The implication that an audience’s emotions should be wrenched out than coaxed out is as arrogant as ‘Midsommar’ is self-indulgent.
‘On the Basis of Sex’ failed to find and use the fortitude of its subject, rather relying on the convention of “humble beginnings” and sucked all the air out of its own story.
There is a lot of well-meaning ignorance floating around this story, but ignorance is only well-meaning if it does more good than harm.
It’s tempting to believe that the post-Weinstein revelations would yield semi-immediate results, given the fervor with which the court of public opinion rendered their verdict against those men. But then a film like “The Wife” comes along.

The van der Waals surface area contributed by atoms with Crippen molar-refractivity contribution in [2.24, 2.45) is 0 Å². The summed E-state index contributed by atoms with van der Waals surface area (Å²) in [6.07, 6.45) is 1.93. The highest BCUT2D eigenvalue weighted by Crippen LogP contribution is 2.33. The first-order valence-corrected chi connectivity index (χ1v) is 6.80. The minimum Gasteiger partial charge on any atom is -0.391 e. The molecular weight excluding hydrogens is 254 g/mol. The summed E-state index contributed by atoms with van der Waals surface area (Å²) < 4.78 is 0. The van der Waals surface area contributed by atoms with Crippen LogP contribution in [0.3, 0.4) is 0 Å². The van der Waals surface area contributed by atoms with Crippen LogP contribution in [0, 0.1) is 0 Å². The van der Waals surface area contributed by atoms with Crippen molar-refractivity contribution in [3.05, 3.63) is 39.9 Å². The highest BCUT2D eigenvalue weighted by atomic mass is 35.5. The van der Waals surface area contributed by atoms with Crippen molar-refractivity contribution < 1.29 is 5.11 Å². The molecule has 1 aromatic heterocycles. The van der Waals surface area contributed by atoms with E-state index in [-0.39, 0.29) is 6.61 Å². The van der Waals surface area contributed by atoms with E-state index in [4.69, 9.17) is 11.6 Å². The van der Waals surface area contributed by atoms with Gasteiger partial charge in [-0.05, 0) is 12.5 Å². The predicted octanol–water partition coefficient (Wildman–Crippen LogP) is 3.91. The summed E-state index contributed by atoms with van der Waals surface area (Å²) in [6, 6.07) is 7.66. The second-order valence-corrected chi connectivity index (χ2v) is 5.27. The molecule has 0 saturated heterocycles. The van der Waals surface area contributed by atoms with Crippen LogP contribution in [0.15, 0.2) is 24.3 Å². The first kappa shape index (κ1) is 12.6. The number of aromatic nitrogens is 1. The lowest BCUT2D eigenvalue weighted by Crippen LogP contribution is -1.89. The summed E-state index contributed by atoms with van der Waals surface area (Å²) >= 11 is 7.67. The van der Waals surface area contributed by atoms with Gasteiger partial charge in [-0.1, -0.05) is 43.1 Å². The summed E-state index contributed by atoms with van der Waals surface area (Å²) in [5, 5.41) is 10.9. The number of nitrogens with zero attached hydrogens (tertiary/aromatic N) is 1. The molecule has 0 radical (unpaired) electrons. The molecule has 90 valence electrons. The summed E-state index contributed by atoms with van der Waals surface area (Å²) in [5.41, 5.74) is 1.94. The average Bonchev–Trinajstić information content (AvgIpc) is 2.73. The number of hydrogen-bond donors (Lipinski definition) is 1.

Does it make you a bad person for buying a ticket to see Nate Parker’s ‘The Birth of a Nation’?
Just in time for the holidays, Ron Howard cooked up the film version of a turducken: a movie based on a book that’s based on two different accounts of an event […]
The show may have done itself a disservice in making Daniel and Travis the characters to lead, because the former’s aloofness and the latter’s naivete neutered any semblance of dread that should be permeating everyone’s waking moments.
Not even the most dramatic of scores can evoke the fervor required to engage an audience that is watching someone think really hard.
The first impression you get is that of confidence: A director uncommonly confident in his use of bold images to jumpstart a story.
Weren’t we young once? Weren’t we cool, or didn’t we at least feel cool? Weren’t we ambitious and spontaneous and optimistic? What happens to that feeling over time?